Canon EOS R seems to lack in-camera FTP capability

One of the features that I really like in my Canon EOS 5D Mark IV is its ability to connect to FTP/FTPS servers with its built-in Wi-Fi. It’s enabled a very unique wireless photography workflow for me over the past two years. According to the product specifications document, the upcoming mirrorless EOS R supports the WFT-E7 (v2) wireless transmitter but cannot talk to FTP/FTP servers. Adding a bulky WFT-E7 negates the size advantage over Canon DSLR cameras.

The camera is scheduled to be announced publicly tomorrow; let’s hope there’s a change in the specs, but I’m doubtful. While having improved connection abilities to smartphones (via Bluetooth 4.1) may be good, I don’t think I’ll be able to achieve what I can do with my 5D Mark IV with the EOS R. We’ll find out definitively tomorrow!

Update: No built-in support for communicating with FTP servers confirmed sadly:

Wireless LAN (IEEE802.11b/g/n) (2.4 GHz only), with Bluetooth support
Features supported – EOS Utility, Smartphone, Upload to Web, Wireless printing

Update: August 5, 2018: Canon is planning an update its Camera Connect App to faciliate transferring and editing of RAW files on the iPad. Even with the lower file sizes for CR3, it’s going to take a long time to transfer these files to the iPad via Wi-Fi. I’d love for a feature like Proxy RAW editing where you can make gross adjustments, including metadata editing, to a proxy version of a RAW file without having to download the whole thing to your mobile device.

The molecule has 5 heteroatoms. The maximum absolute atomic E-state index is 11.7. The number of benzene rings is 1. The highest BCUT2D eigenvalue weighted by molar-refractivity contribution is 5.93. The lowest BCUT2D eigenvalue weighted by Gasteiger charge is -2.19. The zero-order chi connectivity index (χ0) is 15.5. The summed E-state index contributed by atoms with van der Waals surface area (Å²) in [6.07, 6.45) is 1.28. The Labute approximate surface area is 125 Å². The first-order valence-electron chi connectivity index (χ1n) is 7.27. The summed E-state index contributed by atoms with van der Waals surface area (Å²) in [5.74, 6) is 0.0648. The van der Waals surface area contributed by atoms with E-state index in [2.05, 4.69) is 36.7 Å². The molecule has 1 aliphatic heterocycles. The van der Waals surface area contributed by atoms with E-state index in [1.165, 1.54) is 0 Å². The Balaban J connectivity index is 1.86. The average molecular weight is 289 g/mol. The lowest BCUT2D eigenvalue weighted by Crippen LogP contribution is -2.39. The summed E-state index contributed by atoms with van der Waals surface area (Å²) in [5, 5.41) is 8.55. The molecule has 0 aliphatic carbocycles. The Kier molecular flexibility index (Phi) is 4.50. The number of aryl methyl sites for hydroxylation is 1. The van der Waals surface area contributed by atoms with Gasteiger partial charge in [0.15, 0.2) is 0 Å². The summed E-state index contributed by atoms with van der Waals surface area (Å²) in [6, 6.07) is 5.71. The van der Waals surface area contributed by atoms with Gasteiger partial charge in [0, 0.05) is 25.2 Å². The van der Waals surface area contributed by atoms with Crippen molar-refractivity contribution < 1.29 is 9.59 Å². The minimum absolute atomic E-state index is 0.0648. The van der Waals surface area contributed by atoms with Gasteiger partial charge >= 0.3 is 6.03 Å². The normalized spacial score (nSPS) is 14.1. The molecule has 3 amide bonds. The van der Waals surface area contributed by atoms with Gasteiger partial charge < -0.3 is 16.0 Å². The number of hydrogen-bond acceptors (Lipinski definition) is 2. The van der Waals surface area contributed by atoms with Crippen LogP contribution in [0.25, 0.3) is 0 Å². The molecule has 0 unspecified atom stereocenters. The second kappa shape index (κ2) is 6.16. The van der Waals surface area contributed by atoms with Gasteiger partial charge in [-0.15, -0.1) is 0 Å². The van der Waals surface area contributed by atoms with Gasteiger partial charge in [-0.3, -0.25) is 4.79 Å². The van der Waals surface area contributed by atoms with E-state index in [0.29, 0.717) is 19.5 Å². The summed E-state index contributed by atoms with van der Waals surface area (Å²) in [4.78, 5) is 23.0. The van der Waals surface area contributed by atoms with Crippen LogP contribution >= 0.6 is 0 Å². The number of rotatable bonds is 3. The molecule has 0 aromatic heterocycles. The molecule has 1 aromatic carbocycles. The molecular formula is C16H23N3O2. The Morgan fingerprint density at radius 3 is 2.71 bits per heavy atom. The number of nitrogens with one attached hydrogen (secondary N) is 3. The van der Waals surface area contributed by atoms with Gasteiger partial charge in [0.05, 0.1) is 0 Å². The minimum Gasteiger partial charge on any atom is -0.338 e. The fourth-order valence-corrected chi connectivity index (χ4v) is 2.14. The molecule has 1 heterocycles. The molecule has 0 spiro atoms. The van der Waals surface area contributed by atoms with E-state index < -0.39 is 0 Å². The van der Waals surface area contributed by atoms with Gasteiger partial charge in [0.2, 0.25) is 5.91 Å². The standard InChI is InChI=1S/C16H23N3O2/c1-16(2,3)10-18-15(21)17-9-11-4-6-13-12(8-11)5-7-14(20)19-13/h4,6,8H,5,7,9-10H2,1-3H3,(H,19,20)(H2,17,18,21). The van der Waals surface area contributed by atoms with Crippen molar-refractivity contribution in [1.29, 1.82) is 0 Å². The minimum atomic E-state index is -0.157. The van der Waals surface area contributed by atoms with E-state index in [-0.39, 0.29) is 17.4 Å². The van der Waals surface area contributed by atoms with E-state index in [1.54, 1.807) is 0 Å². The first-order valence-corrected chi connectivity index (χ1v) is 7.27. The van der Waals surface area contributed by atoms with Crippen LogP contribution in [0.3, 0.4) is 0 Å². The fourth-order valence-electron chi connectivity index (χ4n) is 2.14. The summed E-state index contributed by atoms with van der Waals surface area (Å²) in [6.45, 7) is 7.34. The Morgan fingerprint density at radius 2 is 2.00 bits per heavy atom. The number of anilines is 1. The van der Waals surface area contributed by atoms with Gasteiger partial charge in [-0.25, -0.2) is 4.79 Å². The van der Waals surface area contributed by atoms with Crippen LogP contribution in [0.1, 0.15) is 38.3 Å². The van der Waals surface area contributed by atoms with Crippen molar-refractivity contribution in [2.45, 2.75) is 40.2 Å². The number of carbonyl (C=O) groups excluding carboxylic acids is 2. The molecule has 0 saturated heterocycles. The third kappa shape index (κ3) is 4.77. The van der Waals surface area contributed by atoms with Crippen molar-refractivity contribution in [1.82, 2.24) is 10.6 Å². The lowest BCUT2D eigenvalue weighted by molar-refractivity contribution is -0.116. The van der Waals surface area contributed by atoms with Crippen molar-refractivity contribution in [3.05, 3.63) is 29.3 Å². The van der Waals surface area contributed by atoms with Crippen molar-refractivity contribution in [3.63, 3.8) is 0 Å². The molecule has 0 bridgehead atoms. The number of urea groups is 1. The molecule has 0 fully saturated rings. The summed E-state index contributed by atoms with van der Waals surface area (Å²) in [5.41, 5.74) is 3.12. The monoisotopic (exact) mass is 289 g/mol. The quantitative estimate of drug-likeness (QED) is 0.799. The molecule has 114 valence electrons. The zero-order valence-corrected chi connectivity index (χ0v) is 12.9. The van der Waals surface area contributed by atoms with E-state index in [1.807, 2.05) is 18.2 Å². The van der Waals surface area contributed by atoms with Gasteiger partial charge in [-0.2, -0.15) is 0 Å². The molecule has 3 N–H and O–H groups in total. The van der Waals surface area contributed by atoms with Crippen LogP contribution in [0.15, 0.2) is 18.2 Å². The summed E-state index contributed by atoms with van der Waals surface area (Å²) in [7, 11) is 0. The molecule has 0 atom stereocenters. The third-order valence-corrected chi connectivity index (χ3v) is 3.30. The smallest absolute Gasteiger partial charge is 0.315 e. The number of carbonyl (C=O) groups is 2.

Answering the demand for enhanced mobile editing of RAW image files, Canon is also announcing a new application, Digital Photo Professional Express (DPP Express). In combination with an updated Canon Camera Connect App, DPP Express enables users to send, view, edit and process CR3 RAW files on their iPad[vii]. A free download of the app will be available October 2018.

Photography, Technology, Uncategorized

Sony A9 Supports FTPS Transfers

The blisteringly fast Sony A9 camera supports both FTP and FTPS file transfers from its built-in Ethernet port. From the product specifications section:

“Using a new terminal for wired LAN connection, you can conveniently transfer still image files to a specified FTP server for viewing and management as needed. A wired LAN connection gives you the highest possible transfer speeds for large image files — an ideal solution for studio photography. Moreover, since FTPS (File Transfer Protocol over SSL/TLS) is supported, image files can be encrypted with SSL or TLS while being transferred, assuring a higher level of security.”

This makes the Sony A9 the third camera and the first non-Canon, that I know of that supports FTP Secure file transfers. It’s unclear whether FTP and FTPS transfers can occur over the built-in Wi-Fi. If not, photographers can purchase a small router like the GLI Inet travel routers that I have been using to securely transfer photos from the camera.